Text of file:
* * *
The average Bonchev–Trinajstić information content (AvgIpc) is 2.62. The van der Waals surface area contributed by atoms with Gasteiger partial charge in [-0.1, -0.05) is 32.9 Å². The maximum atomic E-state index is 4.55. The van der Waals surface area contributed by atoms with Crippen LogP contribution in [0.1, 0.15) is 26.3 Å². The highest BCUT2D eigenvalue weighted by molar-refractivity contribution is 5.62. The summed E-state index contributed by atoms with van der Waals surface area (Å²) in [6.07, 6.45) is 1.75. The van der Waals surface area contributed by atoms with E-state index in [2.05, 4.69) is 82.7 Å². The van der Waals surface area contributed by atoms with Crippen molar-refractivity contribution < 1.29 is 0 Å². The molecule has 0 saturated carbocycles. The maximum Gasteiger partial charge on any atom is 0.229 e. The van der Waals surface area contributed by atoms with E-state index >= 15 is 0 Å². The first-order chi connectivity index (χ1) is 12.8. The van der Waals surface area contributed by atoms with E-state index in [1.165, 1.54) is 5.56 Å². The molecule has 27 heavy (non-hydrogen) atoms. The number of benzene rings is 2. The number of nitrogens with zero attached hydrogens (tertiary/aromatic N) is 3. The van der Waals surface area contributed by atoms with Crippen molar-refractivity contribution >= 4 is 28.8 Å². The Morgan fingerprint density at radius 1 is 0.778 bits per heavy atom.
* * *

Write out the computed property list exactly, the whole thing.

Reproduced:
The average Bonchev–Trinajstić information content (AvgIpc) is 2.62. The van der Waals surface area contributed by atoms with Gasteiger partial charge in [-0.1, -0.05) is 32.9 Å². The maximum atomic E-state index is 4.55. The van der Waals surface area contributed by atoms with Crippen LogP contribution in [0.1, 0.15) is 26.3 Å². The highest BCUT2D eigenvalue weighted by molar-refractivity contribution is 5.62. The summed E-state index contributed by atoms with van der Waals surface area (Å²) in [6.07, 6.45) is 1.75. The van der Waals surface area contributed by atoms with E-state index in [2.05, 4.69) is 82.7 Å². The van der Waals surface area contributed by atoms with Crippen molar-refractivity contribution < 1.29 is 0 Å². The molecule has 0 saturated carbocycles. The maximum Gasteiger partial charge on any atom is 0.229 e. The van der Waals surface area contributed by atoms with E-state index >= 15 is 0 Å². The first-order chi connectivity index (χ1) is 12.8. The van der Waals surface area contributed by atoms with E-state index in [1.165, 1.54) is 5.56 Å². The molecule has 27 heavy (non-hydrogen) atoms. The number of benzene rings is 2. The number of nitrogens with zero attached hydrogens (tertiary/aromatic N) is 3. The van der Waals surface area contributed by atoms with Crippen molar-refractivity contribution >= 4 is 28.8 Å². The Morgan fingerprint density at radius 1 is 0.778 bits per heavy atom.